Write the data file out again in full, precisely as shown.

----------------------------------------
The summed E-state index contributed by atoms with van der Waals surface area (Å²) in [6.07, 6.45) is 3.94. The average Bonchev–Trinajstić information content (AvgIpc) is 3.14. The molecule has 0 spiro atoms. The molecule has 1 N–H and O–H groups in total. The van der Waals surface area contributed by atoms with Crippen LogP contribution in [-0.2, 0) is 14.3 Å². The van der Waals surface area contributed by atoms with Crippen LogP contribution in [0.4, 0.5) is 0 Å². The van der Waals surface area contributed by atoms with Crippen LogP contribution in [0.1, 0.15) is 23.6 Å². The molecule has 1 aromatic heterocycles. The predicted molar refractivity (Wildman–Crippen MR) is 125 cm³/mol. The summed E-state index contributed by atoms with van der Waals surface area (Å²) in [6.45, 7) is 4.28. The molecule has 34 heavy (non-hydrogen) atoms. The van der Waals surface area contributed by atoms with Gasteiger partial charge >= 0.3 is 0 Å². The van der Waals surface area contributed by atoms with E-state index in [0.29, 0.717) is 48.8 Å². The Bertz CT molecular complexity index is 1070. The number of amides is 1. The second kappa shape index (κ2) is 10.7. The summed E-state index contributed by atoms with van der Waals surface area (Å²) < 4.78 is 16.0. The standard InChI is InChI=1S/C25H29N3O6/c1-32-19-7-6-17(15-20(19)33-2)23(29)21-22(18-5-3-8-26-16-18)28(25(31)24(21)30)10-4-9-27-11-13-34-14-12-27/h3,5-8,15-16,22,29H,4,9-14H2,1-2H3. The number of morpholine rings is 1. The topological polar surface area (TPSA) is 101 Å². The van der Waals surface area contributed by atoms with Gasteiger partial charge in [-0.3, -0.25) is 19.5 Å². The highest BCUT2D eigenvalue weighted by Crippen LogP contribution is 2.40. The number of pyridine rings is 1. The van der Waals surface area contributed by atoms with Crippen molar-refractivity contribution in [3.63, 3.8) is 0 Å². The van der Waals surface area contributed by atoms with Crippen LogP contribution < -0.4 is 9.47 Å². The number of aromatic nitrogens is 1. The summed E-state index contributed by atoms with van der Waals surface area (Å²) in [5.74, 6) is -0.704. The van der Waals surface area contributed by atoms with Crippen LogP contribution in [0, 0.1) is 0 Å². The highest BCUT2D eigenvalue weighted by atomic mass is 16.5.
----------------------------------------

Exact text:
The summed E-state index contributed by atoms with van der Waals surface area (Å²) in [6.07, 6.45) is 3.94. The average Bonchev–Trinajstić information content (AvgIpc) is 3.14. The molecule has 0 spiro atoms. The molecule has 1 N–H and O–H groups in total. The van der Waals surface area contributed by atoms with Crippen LogP contribution in [-0.2, 0) is 14.3 Å². The van der Waals surface area contributed by atoms with Crippen LogP contribution in [0.4, 0.5) is 0 Å². The van der Waals surface area contributed by atoms with Crippen LogP contribution in [0.1, 0.15) is 23.6 Å². The molecule has 1 aromatic heterocycles. The predicted molar refractivity (Wildman–Crippen MR) is 125 cm³/mol. The summed E-state index contributed by atoms with van der Waals surface area (Å²) in [6.45, 7) is 4.28. The molecule has 34 heavy (non-hydrogen) atoms. The van der Waals surface area contributed by atoms with Gasteiger partial charge >= 0.3 is 0 Å². The van der Waals surface area contributed by atoms with E-state index in [0.29, 0.717) is 48.8 Å². The Bertz CT molecular complexity index is 1070. The number of amides is 1. The second kappa shape index (κ2) is 10.7. The summed E-state index contributed by atoms with van der Waals surface area (Å²) < 4.78 is 16.0. The standard InChI is InChI=1S/C25H29N3O6/c1-32-19-7-6-17(15-20(19)33-2)23(29)21-22(18-5-3-8-26-16-18)28(25(31)24(21)30)10-4-9-27-11-13-34-14-12-27/h3,5-8,15-16,22,29H,4,9-14H2,1-2H3. The number of morpholine rings is 1. The topological polar surface area (TPSA) is 101 Å². The van der Waals surface area contributed by atoms with Gasteiger partial charge in [-0.3, -0.25) is 19.5 Å². The highest BCUT2D eigenvalue weighted by Crippen LogP contribution is 2.40. The number of pyridine rings is 1. The van der Waals surface area contributed by atoms with Crippen molar-refractivity contribution in [3.63, 3.8) is 0 Å². The van der Waals surface area contributed by atoms with Crippen LogP contribution < -0.4 is 9.47 Å². The number of aromatic nitrogens is 1. The summed E-state index contributed by atoms with van der Waals surface area (Å²) in [5.74, 6) is -0.704. The van der Waals surface area contributed by atoms with Crippen LogP contribution in [0, 0.1) is 0 Å². The highest BCUT2D eigenvalue weighted by atomic mass is 16.5.